At the end of the Persian Gulf war, the United States’ refusal to aid a rebellion it encouraged in Iraq allowed Saddam Hussein to brutally crush the insurgents, leaving him in power and American allies on the ground alienated and slaughtered by the thousands.

Now, with the Kurds potentially facing a similar fate, a Pentagon official said anger within the military was deeper than at any other point in Mr. Trump’s tenure as commander in chief.

That is in part because American military officials personally know the Kurds they have been fighting alongside. They consider them friends and even, in some cases, brothers in arms. While the Kurds may not have been with the Americans in Normandy, as Mr. Trump curiously noted on Wednesday, neither were the American service members who are now in Iraq and Syria. What those service members know, military officials say, is that the Kurds have been with them in Manbij, and Raqqa, and the Middle Euphrates River Valley…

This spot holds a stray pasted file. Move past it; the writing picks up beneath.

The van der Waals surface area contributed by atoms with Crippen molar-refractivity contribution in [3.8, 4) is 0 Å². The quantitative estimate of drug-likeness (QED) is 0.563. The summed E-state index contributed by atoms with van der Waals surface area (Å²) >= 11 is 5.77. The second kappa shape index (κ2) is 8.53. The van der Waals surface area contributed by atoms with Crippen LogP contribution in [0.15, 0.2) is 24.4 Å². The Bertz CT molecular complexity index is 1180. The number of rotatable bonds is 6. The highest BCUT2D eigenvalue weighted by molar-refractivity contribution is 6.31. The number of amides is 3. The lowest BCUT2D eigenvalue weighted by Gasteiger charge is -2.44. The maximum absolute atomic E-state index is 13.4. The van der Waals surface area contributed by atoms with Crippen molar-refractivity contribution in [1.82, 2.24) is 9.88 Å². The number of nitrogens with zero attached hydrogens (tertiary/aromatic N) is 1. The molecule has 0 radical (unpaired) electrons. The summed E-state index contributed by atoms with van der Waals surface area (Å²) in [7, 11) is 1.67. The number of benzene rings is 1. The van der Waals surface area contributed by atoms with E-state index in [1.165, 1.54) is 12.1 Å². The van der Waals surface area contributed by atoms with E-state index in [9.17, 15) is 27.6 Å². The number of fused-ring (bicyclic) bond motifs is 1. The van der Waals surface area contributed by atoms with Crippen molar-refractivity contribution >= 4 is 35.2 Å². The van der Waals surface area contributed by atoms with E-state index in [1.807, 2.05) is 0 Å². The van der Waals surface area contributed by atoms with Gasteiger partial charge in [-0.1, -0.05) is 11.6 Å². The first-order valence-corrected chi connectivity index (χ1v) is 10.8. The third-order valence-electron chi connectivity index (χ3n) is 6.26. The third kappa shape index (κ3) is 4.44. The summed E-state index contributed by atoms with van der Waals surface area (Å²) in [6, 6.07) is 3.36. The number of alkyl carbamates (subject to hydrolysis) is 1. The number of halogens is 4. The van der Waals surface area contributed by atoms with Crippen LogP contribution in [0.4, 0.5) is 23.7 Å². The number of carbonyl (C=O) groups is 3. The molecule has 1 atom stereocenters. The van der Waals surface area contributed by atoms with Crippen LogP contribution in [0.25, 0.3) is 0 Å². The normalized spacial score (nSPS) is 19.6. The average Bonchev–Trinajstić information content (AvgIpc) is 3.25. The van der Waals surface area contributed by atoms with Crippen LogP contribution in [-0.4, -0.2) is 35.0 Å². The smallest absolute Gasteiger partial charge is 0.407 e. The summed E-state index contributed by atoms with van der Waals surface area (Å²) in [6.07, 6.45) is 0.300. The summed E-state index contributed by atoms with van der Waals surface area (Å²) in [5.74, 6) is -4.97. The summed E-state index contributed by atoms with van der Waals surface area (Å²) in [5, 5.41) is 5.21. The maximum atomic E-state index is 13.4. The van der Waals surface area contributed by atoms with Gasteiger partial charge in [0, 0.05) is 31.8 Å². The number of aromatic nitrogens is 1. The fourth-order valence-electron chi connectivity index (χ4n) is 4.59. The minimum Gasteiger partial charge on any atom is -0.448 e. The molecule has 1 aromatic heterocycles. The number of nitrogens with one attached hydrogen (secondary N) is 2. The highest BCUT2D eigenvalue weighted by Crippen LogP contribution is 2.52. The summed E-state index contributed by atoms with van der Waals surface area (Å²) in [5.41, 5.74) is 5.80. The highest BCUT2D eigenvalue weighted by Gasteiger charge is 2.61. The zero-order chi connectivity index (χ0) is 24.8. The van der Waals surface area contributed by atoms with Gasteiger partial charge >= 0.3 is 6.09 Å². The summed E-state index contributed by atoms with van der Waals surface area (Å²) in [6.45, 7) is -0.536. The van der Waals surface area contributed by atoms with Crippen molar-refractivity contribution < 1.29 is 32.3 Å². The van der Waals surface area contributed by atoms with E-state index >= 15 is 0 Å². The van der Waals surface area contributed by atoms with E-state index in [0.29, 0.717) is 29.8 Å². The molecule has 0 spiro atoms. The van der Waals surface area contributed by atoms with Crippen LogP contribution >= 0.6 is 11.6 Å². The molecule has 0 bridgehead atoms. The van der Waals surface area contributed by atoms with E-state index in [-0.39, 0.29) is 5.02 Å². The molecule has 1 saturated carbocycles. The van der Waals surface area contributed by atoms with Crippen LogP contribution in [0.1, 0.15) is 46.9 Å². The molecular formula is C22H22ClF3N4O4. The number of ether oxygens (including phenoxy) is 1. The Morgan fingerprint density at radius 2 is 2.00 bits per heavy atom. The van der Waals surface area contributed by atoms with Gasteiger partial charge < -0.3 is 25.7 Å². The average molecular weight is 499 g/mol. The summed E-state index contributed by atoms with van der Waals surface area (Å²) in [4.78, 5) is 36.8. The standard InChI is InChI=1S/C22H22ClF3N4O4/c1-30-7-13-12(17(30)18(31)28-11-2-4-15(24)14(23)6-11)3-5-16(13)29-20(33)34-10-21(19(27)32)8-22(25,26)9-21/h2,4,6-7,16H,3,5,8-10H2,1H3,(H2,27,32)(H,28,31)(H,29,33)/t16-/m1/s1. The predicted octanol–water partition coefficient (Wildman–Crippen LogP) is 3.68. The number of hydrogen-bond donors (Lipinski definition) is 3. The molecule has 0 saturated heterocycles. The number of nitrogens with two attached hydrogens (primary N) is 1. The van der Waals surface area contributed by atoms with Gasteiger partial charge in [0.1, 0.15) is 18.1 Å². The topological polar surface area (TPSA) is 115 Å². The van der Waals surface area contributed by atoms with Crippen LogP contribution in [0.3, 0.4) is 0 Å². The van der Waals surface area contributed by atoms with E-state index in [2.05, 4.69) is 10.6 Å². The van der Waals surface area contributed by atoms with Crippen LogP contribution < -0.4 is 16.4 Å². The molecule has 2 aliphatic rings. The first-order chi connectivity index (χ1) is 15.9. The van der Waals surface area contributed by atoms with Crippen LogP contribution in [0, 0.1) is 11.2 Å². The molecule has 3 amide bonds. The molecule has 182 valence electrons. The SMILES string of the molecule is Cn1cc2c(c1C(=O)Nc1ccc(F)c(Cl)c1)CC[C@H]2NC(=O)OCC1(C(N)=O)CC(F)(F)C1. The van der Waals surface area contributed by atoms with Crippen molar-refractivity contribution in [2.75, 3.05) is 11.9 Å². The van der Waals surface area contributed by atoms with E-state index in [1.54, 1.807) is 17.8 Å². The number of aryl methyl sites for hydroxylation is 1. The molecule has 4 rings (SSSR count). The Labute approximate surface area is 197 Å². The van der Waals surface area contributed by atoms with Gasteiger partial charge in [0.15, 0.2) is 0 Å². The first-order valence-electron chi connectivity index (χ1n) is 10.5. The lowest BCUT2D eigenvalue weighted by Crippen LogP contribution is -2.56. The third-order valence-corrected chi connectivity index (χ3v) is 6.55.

Paul D. Eaton, a retired major general and veteran of the Iraq war, was more blunt. “It takes time to build trust,” he said. “And any time you erode trust, like this, it’s that much harder to bring it back.”